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Hyperuricemia

The presence of elevated levels of uric acid in the blood.

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(Source: NIH - National Institute of Arthritis and Musculoskeletal and Skin Diseases)

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Pharmacotherapy for hyperuricemia in hypertensive patients

Uric acid results from the breakdown of purines, which are part of all human tissues and found in protein containing foods. Increased dietary ingestion of purine‐containing foods or decreased uric acid excretion lead to high uric acid serum levels (hyperuricemia). High blood pressure is a major health matter worldwide. The observation of the relationship between hyperuricemia and hypertension dates back to the 19th century. Today, there is more evidence that this is an important association. The aim of this review is to evaluate if lowering serum uric acid also lowers blood pressure. It might represent a new goal and/or a therapeutic option for hypertension. Three hundred and thirty‐six studies were examined and only one study matched the criteria for inclusion in this review. The study enrolled 30 adolescents (11 ‐ 17 years) with newly diagnosed high blood pressure and with high serum uric acid levels, and showed that allopurinol decreased blood pressure. No adverse events were seen in patients treated with allopurinol. However, the number of patients providing data on pharmacotherapy for hyperuricemia in hypertension is small and restricted to adolescents with recently diagnosed mild hypertension. Hence, there is insufficient evidence to recommend the use of allopurinol or other drugs that lower uric acid in the management of patients with hypertension. More research on this question is needed.

Irbesartan for hypertensive patients with hyperuricaemia: a systematic review

Bibliographic details: Wu FB, Zhan M, Tang Y.  Irbesartan for hypertensive patients with hyperuricaemia: a systematic review. Chinese Journal of Evidence-Based Medicine 2011; 11(11): 1290-1294

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Summaries for consumers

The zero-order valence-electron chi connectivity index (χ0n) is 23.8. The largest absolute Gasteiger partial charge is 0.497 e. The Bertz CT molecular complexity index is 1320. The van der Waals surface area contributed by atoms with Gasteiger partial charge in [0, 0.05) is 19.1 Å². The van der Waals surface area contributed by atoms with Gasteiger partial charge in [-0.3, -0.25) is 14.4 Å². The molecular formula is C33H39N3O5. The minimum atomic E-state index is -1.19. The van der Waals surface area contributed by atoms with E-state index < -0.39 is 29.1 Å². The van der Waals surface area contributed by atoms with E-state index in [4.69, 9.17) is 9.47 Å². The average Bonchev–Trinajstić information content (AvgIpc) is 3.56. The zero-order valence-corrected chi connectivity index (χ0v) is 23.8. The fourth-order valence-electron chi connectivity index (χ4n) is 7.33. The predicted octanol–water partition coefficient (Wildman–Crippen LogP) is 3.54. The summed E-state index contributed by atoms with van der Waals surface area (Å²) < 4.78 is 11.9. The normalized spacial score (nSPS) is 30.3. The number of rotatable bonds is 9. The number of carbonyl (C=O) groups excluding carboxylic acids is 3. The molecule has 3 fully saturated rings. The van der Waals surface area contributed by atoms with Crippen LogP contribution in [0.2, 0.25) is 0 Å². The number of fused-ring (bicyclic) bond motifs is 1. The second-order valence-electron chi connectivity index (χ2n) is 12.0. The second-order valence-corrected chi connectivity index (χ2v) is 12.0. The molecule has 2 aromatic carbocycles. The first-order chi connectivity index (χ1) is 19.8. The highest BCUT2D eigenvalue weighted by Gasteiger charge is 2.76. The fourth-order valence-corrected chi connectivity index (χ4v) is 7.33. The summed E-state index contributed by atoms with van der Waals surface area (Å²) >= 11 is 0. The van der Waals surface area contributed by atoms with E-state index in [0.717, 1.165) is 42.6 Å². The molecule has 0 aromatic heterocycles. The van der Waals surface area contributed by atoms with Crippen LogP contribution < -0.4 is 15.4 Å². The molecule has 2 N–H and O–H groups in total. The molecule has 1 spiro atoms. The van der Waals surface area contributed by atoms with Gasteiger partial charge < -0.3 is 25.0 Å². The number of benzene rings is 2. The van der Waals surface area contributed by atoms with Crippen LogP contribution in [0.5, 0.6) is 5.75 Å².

Pharmacotherapy for hyperuricemia in hypertensive patients

Uric acid results from the breakdown of purines, which are part of all human tissues and found in protein containing foods. Increased dietary ingestion of purine‐containing foods or decreased uric acid excretion lead to high uric acid serum levels (hyperuricemia). High blood pressure is a major health matter worldwide. The observation of the relationship between hyperuricemia and hypertension dates back to the 19th century. Today, there is more evidence that this is an important association. The aim of this review is to evaluate if lowering serum uric acid also lowers blood pressure. It might represent a new goal and/or a therapeutic option for hypertension. Three hundred and thirty‐six studies were examined and only one study matched the criteria for inclusion in this review. The study enrolled 30 adolescents (11 ‐ 17 years) with newly diagnosed high blood pressure and with high serum uric acid levels, and showed that allopurinol decreased blood pressure. No adverse events were seen in patients treated with allopurinol. However, the number of patients providing data on pharmacotherapy for hyperuricemia in hypertension is small and restricted to adolescents with recently diagnosed mild hypertension. Hence, there is insufficient evidence to recommend the use of allopurinol or other drugs that lower uric acid in the management of patients with hypertension. More research on this question is needed.

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More about Hyperuricemia

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Also called: Hyperuricaemia, Uricacidaemia, Uricacidemia

See Also: Gout

Other terms to know:
Uric Acid

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